Discussions between Aubrey, Krugerville and Cross Roads officials involving the three cities forming a joint police department fell apart recently after Aubrey officials decided a joint force was not in their city’s best interests.
However, Krugerville and Cross Roads officials have decided to move forward with the merger, which will give each city 24-hour police surveillance and a joint municipal court system.
Aubrey city officials, on the other hand, have announced plans to increase funding for their police department to strengthen the department’s manpower.
Aubrey Mayor Roy Magno said he felt the merger was not in the best interest of the city, financially. Magno also said he did not feel comfortable adding another layer of government to the police department and court.
“There were a lot of unknowns and a whole lot of factors that went into the decision,” he said.
“One day, Aubrey will be bigger than both Cross Roads and Krugerville and I didn’t feel comfortable giving two-thirds of our decision-making away to two other cities without having a clear picture of the future.”
Before Aubrey left discussions, Magno said he tried to negotiate a possible interlocal agreement with the other cities instead. He said the interlocal agreement would have allowed the cities to “test the waters.”
“It would have allowed us to see if this could really work,” he said. “We offer the same type of agreement to them for fire services, but they decided that this wasn’t for them.”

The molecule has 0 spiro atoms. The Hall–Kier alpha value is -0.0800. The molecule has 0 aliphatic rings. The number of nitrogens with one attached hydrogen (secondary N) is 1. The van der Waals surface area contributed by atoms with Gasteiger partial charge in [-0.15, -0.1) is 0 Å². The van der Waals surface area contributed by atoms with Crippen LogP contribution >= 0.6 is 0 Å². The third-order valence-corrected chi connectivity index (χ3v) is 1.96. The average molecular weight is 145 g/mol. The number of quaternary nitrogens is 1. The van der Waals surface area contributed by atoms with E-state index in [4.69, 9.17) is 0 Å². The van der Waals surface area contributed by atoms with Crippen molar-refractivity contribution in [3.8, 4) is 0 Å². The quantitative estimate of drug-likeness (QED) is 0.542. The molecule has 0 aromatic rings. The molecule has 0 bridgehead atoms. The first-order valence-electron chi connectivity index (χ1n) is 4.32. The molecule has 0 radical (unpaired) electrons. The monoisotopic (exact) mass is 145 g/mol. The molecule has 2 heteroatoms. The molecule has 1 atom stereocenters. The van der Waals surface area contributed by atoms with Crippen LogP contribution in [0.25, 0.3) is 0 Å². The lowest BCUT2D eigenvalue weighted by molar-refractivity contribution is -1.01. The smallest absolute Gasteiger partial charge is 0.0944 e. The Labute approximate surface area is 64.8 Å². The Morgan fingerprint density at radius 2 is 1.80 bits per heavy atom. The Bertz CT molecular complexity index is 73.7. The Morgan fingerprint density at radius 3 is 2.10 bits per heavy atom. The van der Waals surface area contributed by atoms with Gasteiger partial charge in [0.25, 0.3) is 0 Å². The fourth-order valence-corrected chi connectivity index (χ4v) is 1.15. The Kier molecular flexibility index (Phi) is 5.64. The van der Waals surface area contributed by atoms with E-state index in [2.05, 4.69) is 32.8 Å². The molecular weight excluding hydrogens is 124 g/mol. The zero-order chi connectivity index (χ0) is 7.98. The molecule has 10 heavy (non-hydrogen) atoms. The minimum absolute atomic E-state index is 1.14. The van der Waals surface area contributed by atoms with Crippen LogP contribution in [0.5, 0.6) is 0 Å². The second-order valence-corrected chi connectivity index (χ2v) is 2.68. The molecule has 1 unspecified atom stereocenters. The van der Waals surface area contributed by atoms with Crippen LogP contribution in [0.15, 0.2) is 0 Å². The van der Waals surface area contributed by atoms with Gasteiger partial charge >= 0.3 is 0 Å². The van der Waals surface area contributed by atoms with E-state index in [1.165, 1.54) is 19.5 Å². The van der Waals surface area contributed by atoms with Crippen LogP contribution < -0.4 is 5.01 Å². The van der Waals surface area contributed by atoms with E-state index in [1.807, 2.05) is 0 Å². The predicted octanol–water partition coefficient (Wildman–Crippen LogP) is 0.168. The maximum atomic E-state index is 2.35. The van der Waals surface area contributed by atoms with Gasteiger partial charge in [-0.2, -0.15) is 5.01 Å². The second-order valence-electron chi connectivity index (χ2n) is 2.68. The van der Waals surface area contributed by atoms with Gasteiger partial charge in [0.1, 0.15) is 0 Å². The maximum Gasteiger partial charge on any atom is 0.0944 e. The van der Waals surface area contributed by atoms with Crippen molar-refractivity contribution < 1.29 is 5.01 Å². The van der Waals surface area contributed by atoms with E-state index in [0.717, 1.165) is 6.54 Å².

According to city officials, Houston-area cities Bunker Hill, Hunter Creek and Piney Point consolidated their police forces in 1977 and is the only known consolidated police force in Texas.
Discussions about a potential merger first began in the spring. In the beginning, it appeared the merger was a done deal. Both the Aubrey and Krugerville police chiefs expressed the merger was a good idea and each supported it.
They said the merger would create a force that would address the population and traffic growth officials expect will take place in a few years.
Officials in Cross Roads seemed a little hesitant at first. The town currently doesn’t have its own police force, but it is served by the Denton County Sheriff’s Office. Town Council members questioned whether a joint force was the best option financially, but they eventually agreed to enter negotiations in June.
Though talks fell apart, Magno said the relationship between the three cities has not changed.
“We have nothing but respect for each other,” Magno said. “But the decision was financial at the end of the day, and we’re looking out for our residents first.”
Cross Roads Mayor Steve Smith said the merger with Krugerville will be funded beginning Oct. 1, although the transition will take several months afterward.
“The next step is for each town to appoint three commissioners to oversee the department, which will be done during the respective council meetings [this month],” he said.
Cross Roads and Krugerville signed the consolidation agreement last week and officials from each city will work on ironing out budget details before the end of the fiscal year.
JOHN D. HARDEN can be reached at 940-566-6882 and via Twitter at @JDHarden.